Does my right hon. Friend agree that the common agricultural policy will be disastrous for the British consumer? Although the food subsidies maintained by the Government have kept the prices of milk, bread and cheese much lower than they are in Europe, what guarantee have we that we shall be able to maintain our policy of food subsidies?

As I have tried to indicate, assessment of the common agricultural policy turns very much on what world food prices have done or are likely to do. Any attempt at objective judgment will show that the CAP is rather different in its effects than it would have been in, say, 1971 or 1972. I assure my hon. Friend that there is no prospect of any attempt being made to interfere with the Government's food subsidy programme, which has been consistently not commented upon in any way by the EEC.

If the Common Market taxes on imported lamb, cheese and butter were abolished, would it not help to bring down the cost of living?

One has to say straight away that the tariff on lamb is one of the factors that has to go down on the negative list against the CAP. I understand that it is one of the factors that has tended to make food more expensive, just as the subsidies on sugar and the monetary compensatory amounts on cereals have tended to make them cheaper The hon. Gentleman is not wrong in saying that that is one factor that works the other way.

Does not my right hon. Friend agree that our experience since joining the Community is that the sort of fears expressed about the CAP and the Treaty of Rome were figments of theology and bear no relationship to the practical experience of our Ministers in negotiation?

I have tried to indicate, practical experience is that there has been very little difference, one way or the other, in the light of the increased world food prices over the last two years. As for the rest, the judgment of the House and the United Kingdom depends on what is believed to be the likely course of food prices over the next few years.


asked the Secretary of State for Prices and Consumer Protection which main foodstuffs imported into the United Kingdom are now either markedly cheaper or markedly more expensive than they would be if the United Kingdom were outside the EEC.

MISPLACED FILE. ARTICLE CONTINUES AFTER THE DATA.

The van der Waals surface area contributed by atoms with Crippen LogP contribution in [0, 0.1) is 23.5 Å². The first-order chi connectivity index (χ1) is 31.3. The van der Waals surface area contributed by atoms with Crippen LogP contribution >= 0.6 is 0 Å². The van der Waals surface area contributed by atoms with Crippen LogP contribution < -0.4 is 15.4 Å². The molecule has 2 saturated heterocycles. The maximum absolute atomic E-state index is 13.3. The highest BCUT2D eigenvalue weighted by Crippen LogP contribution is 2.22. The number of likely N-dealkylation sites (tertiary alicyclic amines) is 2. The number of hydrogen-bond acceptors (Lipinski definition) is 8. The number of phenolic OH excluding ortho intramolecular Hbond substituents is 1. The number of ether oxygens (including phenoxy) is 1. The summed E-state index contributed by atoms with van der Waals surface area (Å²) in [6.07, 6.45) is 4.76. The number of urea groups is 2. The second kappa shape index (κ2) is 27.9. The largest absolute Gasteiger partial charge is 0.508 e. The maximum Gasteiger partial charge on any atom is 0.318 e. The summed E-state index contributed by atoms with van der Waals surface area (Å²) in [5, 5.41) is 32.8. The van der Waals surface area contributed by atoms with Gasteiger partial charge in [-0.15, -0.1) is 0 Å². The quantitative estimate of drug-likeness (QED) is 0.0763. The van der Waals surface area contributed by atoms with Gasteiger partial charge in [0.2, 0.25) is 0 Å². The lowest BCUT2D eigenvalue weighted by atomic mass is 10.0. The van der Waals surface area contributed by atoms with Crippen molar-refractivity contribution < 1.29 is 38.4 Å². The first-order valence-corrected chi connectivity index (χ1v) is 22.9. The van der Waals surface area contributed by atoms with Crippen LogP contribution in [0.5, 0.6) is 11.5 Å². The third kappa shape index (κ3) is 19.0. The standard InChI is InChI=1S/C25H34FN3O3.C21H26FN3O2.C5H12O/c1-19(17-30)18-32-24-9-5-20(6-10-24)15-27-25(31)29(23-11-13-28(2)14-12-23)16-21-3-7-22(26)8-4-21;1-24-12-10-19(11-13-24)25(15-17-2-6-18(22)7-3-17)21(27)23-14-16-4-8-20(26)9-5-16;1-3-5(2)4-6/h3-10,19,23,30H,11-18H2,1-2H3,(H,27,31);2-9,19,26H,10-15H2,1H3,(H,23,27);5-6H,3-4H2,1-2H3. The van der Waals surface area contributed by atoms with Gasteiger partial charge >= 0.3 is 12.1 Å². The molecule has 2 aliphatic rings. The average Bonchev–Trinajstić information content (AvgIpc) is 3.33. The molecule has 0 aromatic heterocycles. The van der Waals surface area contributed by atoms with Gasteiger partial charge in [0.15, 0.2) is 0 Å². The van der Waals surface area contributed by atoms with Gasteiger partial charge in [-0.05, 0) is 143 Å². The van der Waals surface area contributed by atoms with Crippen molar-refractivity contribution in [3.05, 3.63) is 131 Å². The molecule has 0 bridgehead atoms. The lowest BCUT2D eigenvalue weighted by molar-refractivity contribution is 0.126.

Taking account of EEC-financed subsidies, most imported cereals and sugar are cheaper than if we were not a member. Some dairy products and some imports on which duties are now charged, such as lamb and certain canned products, are probably somewhat more expensive than if we were not a member.

Will the Secretary of State arrange for the clear and balanced language which she used on this topic about 10 minutes ago to appear in the Government's White Paper on Europe? Is it not important that people should realise that withdrawal from the Community, far from bringing down the general level of food prices would probably push up bread and sugar prices and make supplies much more uncertain than they are today?

The White Paper must carry the fullest statement of the facts which the Government can put before the public and on which the public can base their judgment. Among the things that will have to go in is the effect of subsidies where they exist, but also the effect the other way where that exists.

Will my right hon. Friend accept that on this sort of issue, on which there will be considerable controversy in coming months, it is dangerous to enter into hypothetical matters and to discuss statistics for which there is no basis one way or the other? Does she not agree that the best thing to say about this matter on either side of the fence is that it has little effect one way or the other on food prices?

I think my hon. Friend is right. If both of us endeavour, from our particular points of view, to be factual with the House, we have to say that at the moment—the position changes from month to month—the existence of the CAP makes virtually no difference one way or the other to the price of food in Britain.